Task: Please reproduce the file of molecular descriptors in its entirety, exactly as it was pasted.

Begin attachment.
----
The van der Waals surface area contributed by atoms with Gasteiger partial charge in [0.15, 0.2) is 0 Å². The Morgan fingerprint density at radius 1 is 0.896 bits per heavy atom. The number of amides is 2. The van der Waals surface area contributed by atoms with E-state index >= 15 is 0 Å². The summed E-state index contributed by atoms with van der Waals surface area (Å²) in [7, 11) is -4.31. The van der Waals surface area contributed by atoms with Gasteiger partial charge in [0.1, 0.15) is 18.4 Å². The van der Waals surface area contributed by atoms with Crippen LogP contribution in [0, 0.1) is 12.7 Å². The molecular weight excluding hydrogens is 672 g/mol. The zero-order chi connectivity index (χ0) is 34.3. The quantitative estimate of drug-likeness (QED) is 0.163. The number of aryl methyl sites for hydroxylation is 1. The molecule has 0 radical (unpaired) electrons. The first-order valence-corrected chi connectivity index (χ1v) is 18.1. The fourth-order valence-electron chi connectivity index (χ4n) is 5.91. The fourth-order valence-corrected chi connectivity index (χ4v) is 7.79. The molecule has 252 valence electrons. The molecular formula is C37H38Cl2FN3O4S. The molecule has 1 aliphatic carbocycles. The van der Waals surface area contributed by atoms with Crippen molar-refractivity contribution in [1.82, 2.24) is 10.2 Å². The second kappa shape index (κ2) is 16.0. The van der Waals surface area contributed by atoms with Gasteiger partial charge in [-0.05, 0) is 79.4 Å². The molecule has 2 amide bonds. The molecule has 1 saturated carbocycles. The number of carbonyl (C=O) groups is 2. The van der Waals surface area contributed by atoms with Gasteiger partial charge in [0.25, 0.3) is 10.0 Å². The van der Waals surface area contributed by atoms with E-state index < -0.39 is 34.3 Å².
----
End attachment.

The van der Waals surface area contributed by atoms with Gasteiger partial charge in [0.15, 0.2) is 0 Å². The Morgan fingerprint density at radius 1 is 0.896 bits per heavy atom. The number of amides is 2. The van der Waals surface area contributed by atoms with E-state index >= 15 is 0 Å². The summed E-state index contributed by atoms with van der Waals surface area (Å²) in [7, 11) is -4.31. The van der Waals surface area contributed by atoms with Gasteiger partial charge in [0.1, 0.15) is 18.4 Å². The van der Waals surface area contributed by atoms with Crippen LogP contribution in [0, 0.1) is 12.7 Å². The molecular weight excluding hydrogens is 672 g/mol. The zero-order chi connectivity index (χ0) is 34.3. The quantitative estimate of drug-likeness (QED) is 0.163. The number of aryl methyl sites for hydroxylation is 1. The molecule has 0 radical (unpaired) electrons. The first-order valence-corrected chi connectivity index (χ1v) is 18.1. The fourth-order valence-electron chi connectivity index (χ4n) is 5.91. The fourth-order valence-corrected chi connectivity index (χ4v) is 7.79. The molecule has 252 valence electrons. The molecular formula is C37H38Cl2FN3O4S. The molecule has 1 aliphatic carbocycles. The van der Waals surface area contributed by atoms with Crippen molar-refractivity contribution in [1.82, 2.24) is 10.2 Å². The second kappa shape index (κ2) is 16.0. The van der Waals surface area contributed by atoms with Gasteiger partial charge in [-0.05, 0) is 79.4 Å². The molecule has 2 amide bonds. The molecule has 1 saturated carbocycles. The number of carbonyl (C=O) groups is 2. The van der Waals surface area contributed by atoms with Gasteiger partial charge in [0.25, 0.3) is 10.0 Å². The van der Waals surface area contributed by atoms with E-state index < -0.39 is 34.3 Å².